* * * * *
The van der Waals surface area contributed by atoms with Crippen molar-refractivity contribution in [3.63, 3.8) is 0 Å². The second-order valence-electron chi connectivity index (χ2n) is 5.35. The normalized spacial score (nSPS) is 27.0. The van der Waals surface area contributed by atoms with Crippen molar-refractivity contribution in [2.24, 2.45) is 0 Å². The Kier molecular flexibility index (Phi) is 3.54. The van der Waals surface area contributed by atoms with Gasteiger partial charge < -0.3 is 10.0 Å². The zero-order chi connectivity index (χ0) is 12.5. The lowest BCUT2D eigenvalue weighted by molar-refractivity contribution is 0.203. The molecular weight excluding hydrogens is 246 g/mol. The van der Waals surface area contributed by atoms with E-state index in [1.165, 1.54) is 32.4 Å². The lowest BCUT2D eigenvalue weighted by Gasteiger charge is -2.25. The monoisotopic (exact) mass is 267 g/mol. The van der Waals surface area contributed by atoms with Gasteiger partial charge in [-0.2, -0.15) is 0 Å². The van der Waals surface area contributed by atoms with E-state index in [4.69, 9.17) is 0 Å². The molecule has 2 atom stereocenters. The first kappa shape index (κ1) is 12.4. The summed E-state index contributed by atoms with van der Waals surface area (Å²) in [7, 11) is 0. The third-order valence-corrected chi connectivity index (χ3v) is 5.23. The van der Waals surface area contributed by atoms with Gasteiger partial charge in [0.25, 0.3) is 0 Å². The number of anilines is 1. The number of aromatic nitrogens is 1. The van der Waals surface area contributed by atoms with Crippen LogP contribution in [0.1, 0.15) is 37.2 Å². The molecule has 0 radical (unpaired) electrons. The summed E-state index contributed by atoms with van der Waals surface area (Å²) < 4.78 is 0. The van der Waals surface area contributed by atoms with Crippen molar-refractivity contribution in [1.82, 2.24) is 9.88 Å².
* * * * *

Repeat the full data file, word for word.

The van der Waals surface area contributed by atoms with Crippen molar-refractivity contribution in [3.63, 3.8) is 0 Å². The second-order valence-electron chi connectivity index (χ2n) is 5.35. The normalized spacial score (nSPS) is 27.0. The van der Waals surface area contributed by atoms with Crippen molar-refractivity contribution in [2.24, 2.45) is 0 Å². The Kier molecular flexibility index (Phi) is 3.54. The van der Waals surface area contributed by atoms with Gasteiger partial charge < -0.3 is 10.0 Å². The zero-order chi connectivity index (χ0) is 12.5. The lowest BCUT2D eigenvalue weighted by molar-refractivity contribution is 0.203. The molecular weight excluding hydrogens is 246 g/mol. The van der Waals surface area contributed by atoms with E-state index in [1.165, 1.54) is 32.4 Å². The lowest BCUT2D eigenvalue weighted by Gasteiger charge is -2.25. The monoisotopic (exact) mass is 267 g/mol. The van der Waals surface area contributed by atoms with Gasteiger partial charge in [-0.2, -0.15) is 0 Å². The van der Waals surface area contributed by atoms with E-state index in [4.69, 9.17) is 0 Å². The molecule has 2 atom stereocenters. The first kappa shape index (κ1) is 12.4. The summed E-state index contributed by atoms with van der Waals surface area (Å²) in [7, 11) is 0. The third-order valence-corrected chi connectivity index (χ3v) is 5.23. The van der Waals surface area contributed by atoms with Gasteiger partial charge in [0.25, 0.3) is 0 Å². The number of anilines is 1. The number of aromatic nitrogens is 1. The van der Waals surface area contributed by atoms with Crippen LogP contribution in [0.1, 0.15) is 37.2 Å². The molecule has 0 radical (unpaired) electrons. The summed E-state index contributed by atoms with van der Waals surface area (Å²) < 4.78 is 0. The van der Waals surface area contributed by atoms with Crippen molar-refractivity contribution in [1.82, 2.24) is 9.88 Å².